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Why the Kashmiri pandits are fleeing after being reinstated

The Kashmiri pandits were expelled from the disputed territory of Kashmir in the 1990s. Years later, the Indian government launched an employment programme and provided secluded accommodation for them. But in light of increased militancy and targeted attacks, they have been forced to flee once again. 

Due to the rise of militancy and calls for killings against the pandits in Kashmir in the 1990s, several families had to migrate to Jammu, Delhi and other regions in India; most of these families were Hindu or pandits, and a minority of those who fled were Muslim and Sikh.

Some of these families returned after 2008, when the Indian government released an employment package program; this program provided employment, grants for constructing houses, accommodation, cash relief, and even scholarships for the children in these migrant families.

In March 2021, as part of a written reply to a question in the parliament, the Ministry of Home Affairs claimed that about 3,800 pandits had been posted in the Kashmir valley out of 6,000 posts that had been made under the program.

Although, on 31st May, Kashmiri pandit employees that were reinstated in the valley under a Prime Minister employment program threatened a mass migration if the government failed to move them to a safer location- preferably for a period of two to three years until it became safer for them to reside in.

Why are the pandits fleeing again?

One resident told the Indian Express, ‘At times, there seems no purpose to these gated colonies. Every day, we have to move out for work, without any security. Our children have to go to school. We may be safe during the night, but we are vulnerable during the day.’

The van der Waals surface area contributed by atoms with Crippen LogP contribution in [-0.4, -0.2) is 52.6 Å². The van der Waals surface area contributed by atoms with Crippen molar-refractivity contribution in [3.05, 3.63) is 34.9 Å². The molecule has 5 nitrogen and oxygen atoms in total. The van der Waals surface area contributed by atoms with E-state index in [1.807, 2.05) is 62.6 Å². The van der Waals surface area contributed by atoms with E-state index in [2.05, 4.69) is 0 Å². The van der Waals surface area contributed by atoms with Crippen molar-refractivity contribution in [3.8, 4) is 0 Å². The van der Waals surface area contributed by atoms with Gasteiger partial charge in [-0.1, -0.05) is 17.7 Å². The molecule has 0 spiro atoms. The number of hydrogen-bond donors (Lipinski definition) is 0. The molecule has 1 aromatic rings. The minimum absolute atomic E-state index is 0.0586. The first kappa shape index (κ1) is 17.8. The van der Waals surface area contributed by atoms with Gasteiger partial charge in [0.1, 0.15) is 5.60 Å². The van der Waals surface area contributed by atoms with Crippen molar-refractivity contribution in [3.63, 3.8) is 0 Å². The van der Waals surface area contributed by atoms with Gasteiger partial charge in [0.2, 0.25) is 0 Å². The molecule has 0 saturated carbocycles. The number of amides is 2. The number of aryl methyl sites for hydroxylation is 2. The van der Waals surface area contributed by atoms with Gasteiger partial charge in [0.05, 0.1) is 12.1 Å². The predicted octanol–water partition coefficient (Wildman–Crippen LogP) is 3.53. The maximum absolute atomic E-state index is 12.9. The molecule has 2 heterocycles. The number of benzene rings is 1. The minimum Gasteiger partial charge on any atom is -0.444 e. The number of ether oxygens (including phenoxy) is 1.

After the community threatened mass migration, multiple transit camps were sealed off the next day. Barricades were put up outside colonies and security personnel checked vehicles to ensure no pandit left.

This was following the murder of a Hindu teacher, Rajni Bala, by terrorists in the district of Kulgam. Not only this, another incident that led to their call for relocation was the killing of Rahul Bhat, which took place right inside a district office on 12th May.

For this reason, on 3rd June, hundreds of pandits hired vehicles and left the camps of Vessu, Mattan, Sheikhpora, Baramulla, and Kulgam before the first light of day.

One resident of the Mattan camp told The Hindu, ‘We do not feel safe after the recent killings. Out of the 96 families living in the Mattan colony, only a dozen are left behind. They too will leave this place in (the) coming days’.

And with this, in a span of twenty-four hours, the Jagti camp in Jammu received 120 pandits just from the districts of Baramulla and Kupwara.

What is being done to protect the pandits?

In light of these demands to be relocated outside of Kashmir, Lieutenant Governor Manoj Sinha has ordered for all pandit government employees to be transferred to ‘safer locations’ within the valley.

Unfortunately, people fear that no place in the valley can be safe enough for them and demand to be transferred to Jammu or another region outside the valley.

Kashmiri pandit activist Mohit Bhan said in an interview to the Diplomat that in the case that the government undertakes the relocation of the pandits outside of the valley, ‘all this facade of normalcy and the credit of abrogating Article 370, 35A for the betterment of Kashmir and so many other things would fall flat.’

Regardless, once the transfer list of 177 pandit teachers was released, it got leaked on WhatsApp and other social media apps.

Following this, ruling party BJP’s Jammu & Kashmir unit demanded that strict action be taken against those officials responsible for the leak as it has made Kashmiri pandits vulnerable to targeted killings.

In light of this leak, an imaam from Anantnag’s Jamia masjid denounced the killings of the Hindus during a sermon and called for the members of the majority population to condemn these killings and offer protection to the minorities.